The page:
The below data sets reveal excessive incentives in context with low employment growth since 2010. Excessive incentives along with unfilled jobs result in deficient tax revenues and the lack of funding for adequate transit, education and etc. Fully calculating the impact of excessive incentives combined with below average total wage growth result in $300M in deficient community investments since 2010 and $75M in recurring annual tax revenue shortfalls. $75M per year would provide adequate transit and $45M more for other needed services.
Slow employment growth. Data source Bureau of Labor Statistics Quarterly Census of Employment Wages (BLS QCEW)
With slower employment growth, one would expect lower overall incentives vs cities with more growth. Not the case. Memphis has 50% more in job incentives at $500M+ than both Nashville and Indianapolis combined at $335M.
Fewer filled jobs divided by larger incentive amounts results in high per employed job incentive amounts. Indianapolis and Nashville at $2.5k and Memphis at $14.5k. Data sources BLS QCEW, EDGE, Nashville.gov and Indianapolis Business Journal. A strict analysis here, would reveal a $400M+ excess.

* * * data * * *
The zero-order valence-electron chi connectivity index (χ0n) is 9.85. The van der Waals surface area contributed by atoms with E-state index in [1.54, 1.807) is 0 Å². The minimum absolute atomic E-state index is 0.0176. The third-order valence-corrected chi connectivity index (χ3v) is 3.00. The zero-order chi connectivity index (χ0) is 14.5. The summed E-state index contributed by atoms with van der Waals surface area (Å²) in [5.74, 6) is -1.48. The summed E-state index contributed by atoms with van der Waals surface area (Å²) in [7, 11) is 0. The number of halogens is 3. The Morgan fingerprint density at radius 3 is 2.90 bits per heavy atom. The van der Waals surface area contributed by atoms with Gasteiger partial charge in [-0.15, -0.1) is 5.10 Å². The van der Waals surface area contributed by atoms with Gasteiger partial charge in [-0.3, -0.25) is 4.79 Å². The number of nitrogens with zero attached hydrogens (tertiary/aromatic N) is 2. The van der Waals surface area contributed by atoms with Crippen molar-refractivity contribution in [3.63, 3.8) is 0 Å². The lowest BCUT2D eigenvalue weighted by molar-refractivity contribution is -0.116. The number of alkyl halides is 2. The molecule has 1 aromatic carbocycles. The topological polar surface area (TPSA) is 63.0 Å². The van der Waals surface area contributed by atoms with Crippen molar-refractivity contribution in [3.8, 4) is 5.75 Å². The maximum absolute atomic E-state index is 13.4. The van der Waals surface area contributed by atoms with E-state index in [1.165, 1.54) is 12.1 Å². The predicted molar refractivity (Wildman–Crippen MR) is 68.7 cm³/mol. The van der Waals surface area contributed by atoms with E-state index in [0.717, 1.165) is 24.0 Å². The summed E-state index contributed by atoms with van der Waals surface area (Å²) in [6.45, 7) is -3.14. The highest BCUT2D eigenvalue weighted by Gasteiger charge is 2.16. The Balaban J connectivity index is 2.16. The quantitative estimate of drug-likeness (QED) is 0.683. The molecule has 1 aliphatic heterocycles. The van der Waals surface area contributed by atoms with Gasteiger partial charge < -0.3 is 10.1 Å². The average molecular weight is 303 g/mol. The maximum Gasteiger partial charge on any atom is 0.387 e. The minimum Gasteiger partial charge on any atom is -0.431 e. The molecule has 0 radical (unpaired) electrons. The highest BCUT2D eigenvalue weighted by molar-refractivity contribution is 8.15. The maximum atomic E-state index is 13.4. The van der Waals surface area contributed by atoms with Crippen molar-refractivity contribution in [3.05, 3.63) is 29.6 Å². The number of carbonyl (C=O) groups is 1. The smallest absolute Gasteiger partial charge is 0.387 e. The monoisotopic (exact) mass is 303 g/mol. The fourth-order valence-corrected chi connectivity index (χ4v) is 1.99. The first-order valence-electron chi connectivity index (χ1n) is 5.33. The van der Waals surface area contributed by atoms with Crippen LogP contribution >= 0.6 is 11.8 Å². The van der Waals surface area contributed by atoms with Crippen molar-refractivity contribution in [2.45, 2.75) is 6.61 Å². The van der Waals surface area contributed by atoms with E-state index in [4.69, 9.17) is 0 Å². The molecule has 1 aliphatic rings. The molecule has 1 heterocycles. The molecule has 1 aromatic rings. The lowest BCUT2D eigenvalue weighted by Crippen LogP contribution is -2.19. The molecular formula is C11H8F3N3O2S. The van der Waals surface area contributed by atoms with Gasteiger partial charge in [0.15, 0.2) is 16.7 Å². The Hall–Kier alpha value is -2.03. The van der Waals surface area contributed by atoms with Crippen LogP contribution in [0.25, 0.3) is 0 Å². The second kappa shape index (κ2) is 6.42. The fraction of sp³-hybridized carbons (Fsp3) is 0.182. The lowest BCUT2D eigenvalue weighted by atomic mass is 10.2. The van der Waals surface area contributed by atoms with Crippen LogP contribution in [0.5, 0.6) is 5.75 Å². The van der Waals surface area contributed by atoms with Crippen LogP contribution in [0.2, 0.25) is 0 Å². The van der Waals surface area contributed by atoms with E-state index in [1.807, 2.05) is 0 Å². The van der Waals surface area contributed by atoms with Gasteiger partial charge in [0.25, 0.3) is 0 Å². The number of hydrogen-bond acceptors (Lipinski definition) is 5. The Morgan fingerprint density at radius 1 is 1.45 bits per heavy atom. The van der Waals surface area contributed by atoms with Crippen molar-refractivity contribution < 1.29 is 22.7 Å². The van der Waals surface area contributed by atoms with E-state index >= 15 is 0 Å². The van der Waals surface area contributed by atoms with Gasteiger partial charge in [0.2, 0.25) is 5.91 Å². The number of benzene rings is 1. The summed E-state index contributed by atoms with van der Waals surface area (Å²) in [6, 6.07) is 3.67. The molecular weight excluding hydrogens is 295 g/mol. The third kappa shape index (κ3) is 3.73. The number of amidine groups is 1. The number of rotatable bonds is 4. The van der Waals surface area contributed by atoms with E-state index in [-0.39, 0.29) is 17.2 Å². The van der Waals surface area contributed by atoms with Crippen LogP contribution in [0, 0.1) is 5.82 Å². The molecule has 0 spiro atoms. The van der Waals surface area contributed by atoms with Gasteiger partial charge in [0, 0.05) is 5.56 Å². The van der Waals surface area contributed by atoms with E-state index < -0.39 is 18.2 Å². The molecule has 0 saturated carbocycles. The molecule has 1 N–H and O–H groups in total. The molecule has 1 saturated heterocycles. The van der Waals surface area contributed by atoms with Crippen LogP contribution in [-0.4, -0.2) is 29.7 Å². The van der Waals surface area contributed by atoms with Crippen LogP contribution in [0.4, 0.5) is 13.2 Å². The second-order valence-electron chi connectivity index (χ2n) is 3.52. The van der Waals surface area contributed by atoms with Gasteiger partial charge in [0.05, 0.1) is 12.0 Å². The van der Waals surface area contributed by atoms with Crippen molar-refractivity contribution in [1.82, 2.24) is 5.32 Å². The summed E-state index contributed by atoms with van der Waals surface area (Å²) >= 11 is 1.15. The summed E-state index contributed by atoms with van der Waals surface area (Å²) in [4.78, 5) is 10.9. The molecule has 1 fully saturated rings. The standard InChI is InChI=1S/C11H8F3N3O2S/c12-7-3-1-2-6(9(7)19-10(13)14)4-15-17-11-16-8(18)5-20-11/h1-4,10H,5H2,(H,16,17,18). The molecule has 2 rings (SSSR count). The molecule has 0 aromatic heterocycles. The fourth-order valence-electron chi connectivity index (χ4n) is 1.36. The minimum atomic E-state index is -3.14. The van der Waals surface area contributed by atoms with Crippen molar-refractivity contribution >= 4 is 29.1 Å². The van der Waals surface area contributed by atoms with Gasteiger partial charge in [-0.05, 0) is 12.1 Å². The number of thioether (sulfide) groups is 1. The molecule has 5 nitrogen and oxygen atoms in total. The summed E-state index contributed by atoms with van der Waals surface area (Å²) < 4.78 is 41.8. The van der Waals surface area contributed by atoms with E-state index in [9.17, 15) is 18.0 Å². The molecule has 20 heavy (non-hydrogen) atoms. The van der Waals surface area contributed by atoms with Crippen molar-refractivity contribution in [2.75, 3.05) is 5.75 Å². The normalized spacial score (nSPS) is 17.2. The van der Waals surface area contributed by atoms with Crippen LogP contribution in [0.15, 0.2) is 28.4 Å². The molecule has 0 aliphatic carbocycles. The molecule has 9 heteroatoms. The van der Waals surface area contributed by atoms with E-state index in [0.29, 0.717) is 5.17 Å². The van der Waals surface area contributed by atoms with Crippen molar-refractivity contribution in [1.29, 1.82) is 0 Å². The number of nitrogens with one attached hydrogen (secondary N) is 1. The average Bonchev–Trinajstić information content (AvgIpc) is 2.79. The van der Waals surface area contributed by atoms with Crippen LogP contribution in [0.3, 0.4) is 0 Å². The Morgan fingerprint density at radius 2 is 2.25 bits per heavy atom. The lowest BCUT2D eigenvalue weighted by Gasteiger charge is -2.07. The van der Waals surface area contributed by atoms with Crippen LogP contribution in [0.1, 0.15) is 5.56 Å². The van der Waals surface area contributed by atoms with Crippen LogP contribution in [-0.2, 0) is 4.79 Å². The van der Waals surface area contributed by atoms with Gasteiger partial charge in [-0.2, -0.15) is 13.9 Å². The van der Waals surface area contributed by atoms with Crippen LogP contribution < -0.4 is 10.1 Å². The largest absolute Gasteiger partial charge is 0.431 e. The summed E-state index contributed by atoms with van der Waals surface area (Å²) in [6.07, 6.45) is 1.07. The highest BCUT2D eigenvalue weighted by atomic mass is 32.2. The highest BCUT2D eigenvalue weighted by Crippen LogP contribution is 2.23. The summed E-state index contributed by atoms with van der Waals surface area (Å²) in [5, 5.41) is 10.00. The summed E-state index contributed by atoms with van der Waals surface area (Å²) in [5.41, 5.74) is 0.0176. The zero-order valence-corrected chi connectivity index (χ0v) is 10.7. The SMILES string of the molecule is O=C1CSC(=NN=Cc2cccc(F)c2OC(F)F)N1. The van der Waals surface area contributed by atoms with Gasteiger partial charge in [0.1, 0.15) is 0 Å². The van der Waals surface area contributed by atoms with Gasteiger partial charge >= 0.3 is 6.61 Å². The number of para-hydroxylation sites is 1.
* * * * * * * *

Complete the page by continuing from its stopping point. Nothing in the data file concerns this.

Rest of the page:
This table reveals a lack of small business establishments. Business establishments per 1k population. Data source BLS QCEW.
This is a different analysis with gross domestic product since the founding of Memphis Tomorrow in 2001 with peer rankings below. The Memphis Tomorrow CEO organization’s initiatives are often funded with Federal, State and Local tax dollars for community economic development. The comparison with New Orleans is because they had an external event in hurricane Katrina in 2005. Still Memphis, without an external event, the GDP growth rate trails that of New Orleans that had an external event and is at the bottom of peer rankings.
Based on a percentage analysis, $13.5B in deficient GDP growth has occurred in Memphis resulting in an estimated $5B in total wage loss and $150M in deficient tax revenues since 2001 when compared to New Orleans.
Data source is Bureau of Economic Analysis See below chart and table.
This chart shows the relationship of Memphis MSA GDP growth to its peer average and Nashville. EDGE, a Memphis Tomorrow Fast Forward initiative, was created in 2011. Based on a percentage analysis, when compared to the peer average, $131B in in deficient GDP has occurred, resulting in $49B in lost wages and $1.5B in lost tax revenue since 2001.
Further, $16B in deficient GDP has accumulated since 2001 vs the peer average resulting in annually recurring total wage deficiencies of $6B and $180M in recurring annual tax revenue shortfalls from deficient below average GDP growth since 2001. $180M would fund transit and overall city/county services to an adequate level.
Memphis MSA peer rankings.